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acknowlege advantage answer antient appear Aristippus Author cafe called character Christian Church of England common conclude considered contains court discourse Divine Effeminacy endeavours England expression fame favour fays fense France French Gentleman give ground happiness hath Heliopolis History honour House House of Bourbon Husbandry Imitation instance kind King King of Prussia kingdom knowlege land learned letters Lord Lord Bolingbroke Macerata Majesty manner manure means ment method mind nation nature nerally object obliged observe occasion opinion pamphlet Parliament particular peace perhaps person pieces plants plow present Prince principles proper Prussia racters Readers reason reflections regard religion remarks ruling Angel seems sentiments shew shillings Silk-worms spirit sufficient supposed thing thors thought tillage tion translation treated true truth Vaillant virtue Voltaire whole words Writer
Page 124 - Oh, think what anxious moments pass between The birth of plots, and their last fatal periods! Oh, 'tis a dreadful interval of time, Fill'd up with horror all, and big with death...
Page 301 - ... form of trial; the women, after having seen their husbands and fathers murdered, were subjected to brutal violation, and then turned out naked, with their children, to starve on the barren heaths. One whole family was enclosed in a barn, and consumed to ashes.
Page 536 - The gentle air allow'd my claim ; And, more to chear my drooping frame, She mix'd the balm of opening flowers ; Such as the bee, with chymic powers, From HYBLA'S fragrant hills inhales, Or fcents SABEA'S blooming vales.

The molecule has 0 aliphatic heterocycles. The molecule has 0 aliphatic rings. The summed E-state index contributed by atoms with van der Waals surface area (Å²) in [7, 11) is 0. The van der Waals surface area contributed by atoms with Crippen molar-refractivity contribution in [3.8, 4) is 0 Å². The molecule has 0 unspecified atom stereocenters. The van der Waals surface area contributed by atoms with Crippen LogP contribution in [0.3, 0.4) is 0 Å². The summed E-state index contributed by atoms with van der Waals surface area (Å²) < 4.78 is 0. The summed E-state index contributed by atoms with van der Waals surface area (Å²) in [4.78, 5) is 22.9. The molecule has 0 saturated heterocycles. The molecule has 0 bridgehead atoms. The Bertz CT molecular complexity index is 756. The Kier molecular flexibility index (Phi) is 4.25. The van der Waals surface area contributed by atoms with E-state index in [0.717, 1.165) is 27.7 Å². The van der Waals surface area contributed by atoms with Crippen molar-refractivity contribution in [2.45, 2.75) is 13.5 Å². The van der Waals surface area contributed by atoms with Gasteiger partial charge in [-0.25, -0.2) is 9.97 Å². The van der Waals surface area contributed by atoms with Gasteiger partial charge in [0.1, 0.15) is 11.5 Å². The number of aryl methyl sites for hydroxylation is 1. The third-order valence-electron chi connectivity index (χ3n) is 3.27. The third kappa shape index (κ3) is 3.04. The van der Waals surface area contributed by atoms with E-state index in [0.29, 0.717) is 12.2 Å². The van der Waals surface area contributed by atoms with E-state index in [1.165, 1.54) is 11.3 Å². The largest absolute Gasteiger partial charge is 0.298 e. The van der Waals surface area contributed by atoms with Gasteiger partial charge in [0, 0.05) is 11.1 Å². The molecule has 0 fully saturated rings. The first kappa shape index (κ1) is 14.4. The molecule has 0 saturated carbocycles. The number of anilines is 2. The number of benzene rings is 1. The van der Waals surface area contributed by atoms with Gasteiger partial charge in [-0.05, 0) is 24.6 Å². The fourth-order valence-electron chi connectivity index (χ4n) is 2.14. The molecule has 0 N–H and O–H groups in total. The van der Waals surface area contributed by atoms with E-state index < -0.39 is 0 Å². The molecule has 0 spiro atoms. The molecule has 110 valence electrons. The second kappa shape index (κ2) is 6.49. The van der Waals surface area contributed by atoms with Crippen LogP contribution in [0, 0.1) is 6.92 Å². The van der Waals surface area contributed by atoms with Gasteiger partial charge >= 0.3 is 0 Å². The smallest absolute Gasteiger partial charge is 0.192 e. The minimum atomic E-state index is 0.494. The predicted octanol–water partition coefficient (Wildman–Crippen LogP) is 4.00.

Page 326 - And he spake of trees, from the cedar that is in Lebanon even unto the hyssop that springeth out of the wall : he spake also of beasts, and of fowl, and of creeping things, and of fishes.
Page 452 - An Historical and Critical Account of the Life and Writings of Charles I. King of Great Britain, after the Manner of Mr. Bayle. Drawn from Original Writers and State Papers.
Page 340 - Mentre ch' io forma fui d' ossa e di polpe Che la madre mi dič, l' opere mie 'Non furon leonine ma di volpe. Gli accorgimenti e le coperte vie Io seppi tutte , e sė menai lor arte Ch' al fine della terra il suono uscie.
Page 337 - Pleasure's lying tales allur'd, From the bright sun and living breeze ye stray ; And, deep in London's gloomy haunts immur'd, Brood o'er your fortune's, freedom's, health's decay. O blind of choice and to yourselves untrue ! The young grove shoots, their bloom the fields renew, The mansion asks its lord, the swains...
Page 373 - Even here undone ! I was not much afraid ; for once or twice I was about to speak ; and tell him plainly The self-same sun that shines upon his court, Hides not his visage from our cottage, but Looks on 't alike.
Page 336 - Ye chiefly, heirs of Albion's cultur'd plains, Ye leaders of her bold and faithful swains, Now not unequal to your birth be found : The public voice bids arm your rural state, Paternal hamlets for your ensigns wait, And grange and fold prepare to pour their youth around.